Haunts of the Very Rich can currently be found on YouTube and I recommend it for anyone who likes their melodrama served with a side of existential dread.

Retro Television Reviews: The Love Boat 1.11 “Lonely at the Top/Silent Night/Divorce Me, Please”

Welcome to Retro Television Reviews, a feature where we review some of our favorite and least favorite shows of the past!  On Wednesdays, I will be reviewing the original Love Boat, which aired on ABC from 1977 to 1986!  The series can be streamed on Paramount Plus!

It’s time to spend the holidays on the big seas!

Episode 1.11 “Lonely at the Top/Silent Night/Divorce Me, Please”

(Dir by Alan Baron, originally aired on December 10th, 1977)

Yay!  It’s a Christmas cruise!

Every season, The Love Boat did a special Christmas episode.  Last year, MeTV presented a marathon on Love Boat Christmases and what I discovered is that every Christmas episode featured the crew working through the holidays and missing their families.  Nearly every Christmas episode also featured someone dressing up as Santa Claus and at least one veteran of the Golden Age of Hollywood.

The very first Christmas episode opens with the Julie, Isaac, Gopher, and Doc talking about how much they miss their families.  We find out that Gopher’s family lives on a farm.  Julie is from Oregon.  Doc is from Las Vegas.  (The show always tried to portray Doc as being some sort of Sinatra-style swinger, despite the fact that he was played by the very even-tempered Bernie Kopell.)  Their conversation is interrupted by Captain Stubing who explains that 1) he’s divorced and 2) he’s a middle-aged man who doesn’t get along with his stepmother.  Not only does he not have a family but the sea is his home and he has more to worry about than everyone’s holiday spirit.

Much as with Doc being a swinger, Captain Stubing being a stern taskmaster was a recurring theme during the first season of The Love Boat.  The crew was always talking about how Stubing had a reputation for demanding perfection for those working under him and being quick to fire anyone who failed to live up to his standards.  And yet, we never really see anything that would back up Stubing’s fearsome reputation.  Just as how Bernie Kopell was a bit too even-tempered to be believable as a legendary playboy, Gavin MacLeod was a bit too naturally pleasant to be believable as someone who would strike fear in the hearts of his crew.  While I have no idea what Gavin MacLeod was like offscreen, when he’s onscreen he comes across as being likable and friendly.  Whenever Captain Stubing is meant to be upset or disappointed with his crew, he comes across as being more petulant than fearsome.  That’s certainly the case in this episode.  Captain Stubing may say that he’s not into the holidays but you never believe him.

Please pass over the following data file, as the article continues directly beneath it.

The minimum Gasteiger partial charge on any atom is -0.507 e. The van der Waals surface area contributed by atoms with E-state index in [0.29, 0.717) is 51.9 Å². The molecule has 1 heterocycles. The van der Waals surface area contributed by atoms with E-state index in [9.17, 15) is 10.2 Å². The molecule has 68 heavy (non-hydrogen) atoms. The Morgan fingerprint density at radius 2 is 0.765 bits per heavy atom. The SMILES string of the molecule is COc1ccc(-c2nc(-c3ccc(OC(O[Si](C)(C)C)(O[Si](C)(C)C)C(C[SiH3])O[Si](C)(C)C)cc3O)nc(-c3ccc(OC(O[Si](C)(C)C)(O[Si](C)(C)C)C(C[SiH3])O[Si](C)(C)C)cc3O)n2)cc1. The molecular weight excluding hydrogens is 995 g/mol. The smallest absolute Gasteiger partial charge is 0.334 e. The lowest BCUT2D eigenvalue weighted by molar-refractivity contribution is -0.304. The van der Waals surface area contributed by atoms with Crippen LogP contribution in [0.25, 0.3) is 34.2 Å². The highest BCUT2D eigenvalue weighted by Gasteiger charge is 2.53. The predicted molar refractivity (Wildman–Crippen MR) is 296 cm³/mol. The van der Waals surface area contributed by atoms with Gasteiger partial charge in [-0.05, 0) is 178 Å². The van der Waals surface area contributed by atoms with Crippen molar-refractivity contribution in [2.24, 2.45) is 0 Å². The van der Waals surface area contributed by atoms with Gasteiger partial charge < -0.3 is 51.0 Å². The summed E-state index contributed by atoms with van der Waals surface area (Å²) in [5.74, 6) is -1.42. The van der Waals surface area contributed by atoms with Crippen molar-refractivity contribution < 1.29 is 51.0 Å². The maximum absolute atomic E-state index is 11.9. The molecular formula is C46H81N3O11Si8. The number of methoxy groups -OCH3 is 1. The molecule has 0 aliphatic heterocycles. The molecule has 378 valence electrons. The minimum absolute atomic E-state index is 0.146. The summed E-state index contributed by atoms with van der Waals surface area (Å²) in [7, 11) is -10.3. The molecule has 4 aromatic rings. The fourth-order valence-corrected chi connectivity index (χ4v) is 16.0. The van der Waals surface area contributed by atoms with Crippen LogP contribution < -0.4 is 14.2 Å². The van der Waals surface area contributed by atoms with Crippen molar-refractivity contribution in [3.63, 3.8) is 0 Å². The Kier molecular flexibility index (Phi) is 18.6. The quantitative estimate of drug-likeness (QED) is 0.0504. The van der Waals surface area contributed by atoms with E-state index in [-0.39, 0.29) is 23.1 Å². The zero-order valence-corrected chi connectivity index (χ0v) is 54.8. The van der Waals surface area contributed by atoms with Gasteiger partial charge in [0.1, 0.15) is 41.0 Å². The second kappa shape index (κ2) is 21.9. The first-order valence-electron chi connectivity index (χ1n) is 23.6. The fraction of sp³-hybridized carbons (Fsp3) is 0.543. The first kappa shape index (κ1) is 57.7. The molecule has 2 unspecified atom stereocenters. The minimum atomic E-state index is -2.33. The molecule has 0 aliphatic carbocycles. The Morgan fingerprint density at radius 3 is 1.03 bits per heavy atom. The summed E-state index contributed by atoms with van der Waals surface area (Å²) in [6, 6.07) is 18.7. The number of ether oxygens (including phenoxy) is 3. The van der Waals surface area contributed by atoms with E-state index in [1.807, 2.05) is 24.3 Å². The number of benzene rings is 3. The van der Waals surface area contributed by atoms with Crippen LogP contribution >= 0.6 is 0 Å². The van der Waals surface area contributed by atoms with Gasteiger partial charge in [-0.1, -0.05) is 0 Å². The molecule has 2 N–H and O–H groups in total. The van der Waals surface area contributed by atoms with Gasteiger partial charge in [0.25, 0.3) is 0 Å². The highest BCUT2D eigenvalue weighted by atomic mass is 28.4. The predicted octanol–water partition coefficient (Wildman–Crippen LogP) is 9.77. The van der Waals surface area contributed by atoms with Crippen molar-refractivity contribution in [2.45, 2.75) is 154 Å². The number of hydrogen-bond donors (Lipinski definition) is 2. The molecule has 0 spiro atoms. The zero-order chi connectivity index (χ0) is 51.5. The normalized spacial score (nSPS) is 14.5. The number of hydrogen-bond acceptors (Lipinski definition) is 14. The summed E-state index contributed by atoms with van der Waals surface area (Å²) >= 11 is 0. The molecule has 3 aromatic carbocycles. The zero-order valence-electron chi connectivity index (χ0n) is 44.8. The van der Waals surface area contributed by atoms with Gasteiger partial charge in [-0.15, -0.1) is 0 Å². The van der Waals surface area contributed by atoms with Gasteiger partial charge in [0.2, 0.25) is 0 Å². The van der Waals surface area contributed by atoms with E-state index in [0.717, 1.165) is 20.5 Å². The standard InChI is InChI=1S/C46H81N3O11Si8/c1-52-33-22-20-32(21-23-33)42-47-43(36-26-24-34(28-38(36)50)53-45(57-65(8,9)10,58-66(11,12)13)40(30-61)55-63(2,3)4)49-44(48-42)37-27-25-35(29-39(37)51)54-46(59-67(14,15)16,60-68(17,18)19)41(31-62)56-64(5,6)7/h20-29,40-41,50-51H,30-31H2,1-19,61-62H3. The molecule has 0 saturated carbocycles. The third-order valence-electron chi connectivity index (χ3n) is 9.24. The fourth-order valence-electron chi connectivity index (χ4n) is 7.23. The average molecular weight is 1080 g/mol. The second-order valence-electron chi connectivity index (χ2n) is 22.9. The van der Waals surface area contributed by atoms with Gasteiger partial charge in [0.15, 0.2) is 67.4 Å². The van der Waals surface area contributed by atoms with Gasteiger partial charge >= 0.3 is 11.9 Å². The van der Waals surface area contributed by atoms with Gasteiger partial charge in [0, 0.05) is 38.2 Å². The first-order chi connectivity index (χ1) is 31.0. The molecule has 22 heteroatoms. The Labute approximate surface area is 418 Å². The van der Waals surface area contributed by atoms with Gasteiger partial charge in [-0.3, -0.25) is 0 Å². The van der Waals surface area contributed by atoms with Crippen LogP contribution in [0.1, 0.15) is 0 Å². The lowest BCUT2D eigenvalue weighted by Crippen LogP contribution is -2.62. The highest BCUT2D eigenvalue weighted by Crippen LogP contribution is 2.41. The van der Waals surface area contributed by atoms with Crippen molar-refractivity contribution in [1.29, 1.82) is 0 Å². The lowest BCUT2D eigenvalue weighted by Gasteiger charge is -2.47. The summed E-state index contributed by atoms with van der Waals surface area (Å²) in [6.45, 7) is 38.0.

Of course, that works to this episode’s advantage.  Realizing that he’s failing to bond with his crew and that his lack of holiday spirit is rubbing everyone the wrong way, Stubing turns to Father Mike (Dick Sargent) for advice.  Father Mike is escorting a group of children to an orphanage in Mexico but he still takes time to give Stubing some counseling.  Let the crew know that you care about them, Father Mike says.  Stubing attempts to do so but his attempts at small talk are so awkward that the crew just becomes more frightened of him.  Finally, Stubing resorts to dressing up like Santa Claus.  The crew may be scared of him but Father Mike’s orphans love him.  Anyway, it all works out in the end and believe it or not, I actually did find myself getting invested in this very silly storyline.  Gavin MacLeod may not have been believable as a stern captain but he was likable enough that it’s hard not to feel bad about him having a bad holiday.

While this is going on, Dan Barton (John Gavin) and his wife, Lila (Donna Mills), attempt to enjoy the holiday cruise.  The only problem is that Dan has just been released from prison and he is struggling to adjust to being on the outside.  No soon has Dan boarded the ship then he spots his former law partner, Walter (Dean Santoro).  Walter committed the crime that Dan went to prison for and Dan becomes obsessed with getting revenge on him.  Lila, meanwhile, wonders if Dan will ever give up his anger.  There’s something a bit jarring about going from Captain Stubing dressing up like Santa Claus to Dan Barton plotting to murder someone.  John Gavin gave a good performance but the shift in tone between his story and the rest of the episode was almost too extreme.  It’d be like if they had made an episode of The Office where Pam suddenly found herself tempted to cheat on Jim with a member of the documentary crew.  Tonally, it just felt out of place.